Our mini donkey experts got the chance to make some toys with the farm teams and watch my friends enjoy a treat. They got to make carrot ropes and treat boxes using horse handling equipment and recycling cardboard boxes. My donkey buddies told me it was great fun trying to find their food hidden in straw-filled boxes and up on the ropes. Although once they found their food I hear it didn’t last long! Hehe they must have been hungry! Although all this talk of food is making me hungry now!
Thanks for brightening my friends’ day mini donkey experts! We’ll catch up soon to hear about the final Summer Club Session - Mini Farm Team Member. 
If you want to see some of my friends having a good time click on this link to see donkeys Harry and Wiggins playing around with an enrichment toy:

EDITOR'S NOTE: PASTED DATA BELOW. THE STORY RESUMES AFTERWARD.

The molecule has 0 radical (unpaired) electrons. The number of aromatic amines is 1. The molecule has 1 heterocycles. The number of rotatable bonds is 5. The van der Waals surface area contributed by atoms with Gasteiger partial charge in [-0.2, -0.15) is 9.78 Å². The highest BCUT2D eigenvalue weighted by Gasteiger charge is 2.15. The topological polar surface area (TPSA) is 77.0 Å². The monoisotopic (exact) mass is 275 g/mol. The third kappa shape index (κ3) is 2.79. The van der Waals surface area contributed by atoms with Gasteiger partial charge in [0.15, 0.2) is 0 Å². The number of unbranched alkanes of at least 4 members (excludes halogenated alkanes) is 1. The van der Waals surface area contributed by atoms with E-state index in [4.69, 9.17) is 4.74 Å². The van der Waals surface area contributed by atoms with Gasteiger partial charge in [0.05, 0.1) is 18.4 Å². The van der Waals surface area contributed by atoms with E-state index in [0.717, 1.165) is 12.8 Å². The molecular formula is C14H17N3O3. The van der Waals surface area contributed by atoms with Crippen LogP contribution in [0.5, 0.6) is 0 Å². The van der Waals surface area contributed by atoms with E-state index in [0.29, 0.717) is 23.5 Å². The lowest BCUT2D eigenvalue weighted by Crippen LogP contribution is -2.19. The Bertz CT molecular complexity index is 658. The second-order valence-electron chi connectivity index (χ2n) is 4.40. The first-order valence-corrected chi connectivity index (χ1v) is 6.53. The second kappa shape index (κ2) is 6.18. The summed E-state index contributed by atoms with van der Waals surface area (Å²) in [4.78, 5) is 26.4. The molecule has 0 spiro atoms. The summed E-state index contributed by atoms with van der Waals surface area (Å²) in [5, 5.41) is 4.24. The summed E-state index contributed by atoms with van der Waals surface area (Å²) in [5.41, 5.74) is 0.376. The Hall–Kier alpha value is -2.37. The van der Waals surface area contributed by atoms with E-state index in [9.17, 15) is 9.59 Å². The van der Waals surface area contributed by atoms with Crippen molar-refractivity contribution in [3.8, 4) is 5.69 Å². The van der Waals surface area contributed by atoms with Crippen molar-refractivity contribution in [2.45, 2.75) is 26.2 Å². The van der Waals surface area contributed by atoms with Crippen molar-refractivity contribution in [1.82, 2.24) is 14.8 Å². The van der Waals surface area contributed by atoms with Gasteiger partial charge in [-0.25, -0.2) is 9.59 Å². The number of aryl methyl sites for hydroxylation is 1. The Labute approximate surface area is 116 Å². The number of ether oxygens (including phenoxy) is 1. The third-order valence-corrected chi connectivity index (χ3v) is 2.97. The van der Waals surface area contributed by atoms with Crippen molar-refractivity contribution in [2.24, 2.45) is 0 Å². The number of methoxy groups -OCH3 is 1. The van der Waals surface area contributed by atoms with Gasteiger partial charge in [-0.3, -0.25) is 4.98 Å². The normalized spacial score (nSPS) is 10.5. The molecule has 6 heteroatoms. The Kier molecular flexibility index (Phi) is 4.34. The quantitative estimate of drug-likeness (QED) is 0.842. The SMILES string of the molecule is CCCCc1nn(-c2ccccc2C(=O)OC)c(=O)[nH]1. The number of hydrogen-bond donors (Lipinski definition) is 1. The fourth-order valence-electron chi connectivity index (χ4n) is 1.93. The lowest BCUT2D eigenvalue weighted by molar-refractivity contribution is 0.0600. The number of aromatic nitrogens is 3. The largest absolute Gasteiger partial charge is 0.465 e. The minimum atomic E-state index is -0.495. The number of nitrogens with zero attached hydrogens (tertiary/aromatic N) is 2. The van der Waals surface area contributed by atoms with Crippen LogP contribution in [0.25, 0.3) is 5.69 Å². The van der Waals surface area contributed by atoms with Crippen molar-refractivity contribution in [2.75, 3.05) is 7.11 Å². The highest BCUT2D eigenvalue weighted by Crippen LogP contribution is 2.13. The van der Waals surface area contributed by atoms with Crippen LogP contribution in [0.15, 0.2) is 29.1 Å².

19 September 2018

Summer Club - Mini Field Officers

Hey, it’s your pal Red.
Here to update you on Summer Club session 4…Mini Field Officer. To be a field officer you need to know all about horse care to determine whether you think a horse like me is happy, healthy and safe. 
If a member of the public is concerned about a horse they can get in contact with us, via phone or email, and one of our staff will visit the horse to check on it. These members of staff are our ‘Field Officers’. They will look at the horse as well as its field or stables and, if they are worried, they will try locate the owner to discuss how to improve the horse’s health and home. If no owner can be found and we are worried about a horse’s health we will try and get some help for it or bring it in to Redwings so we can make it better.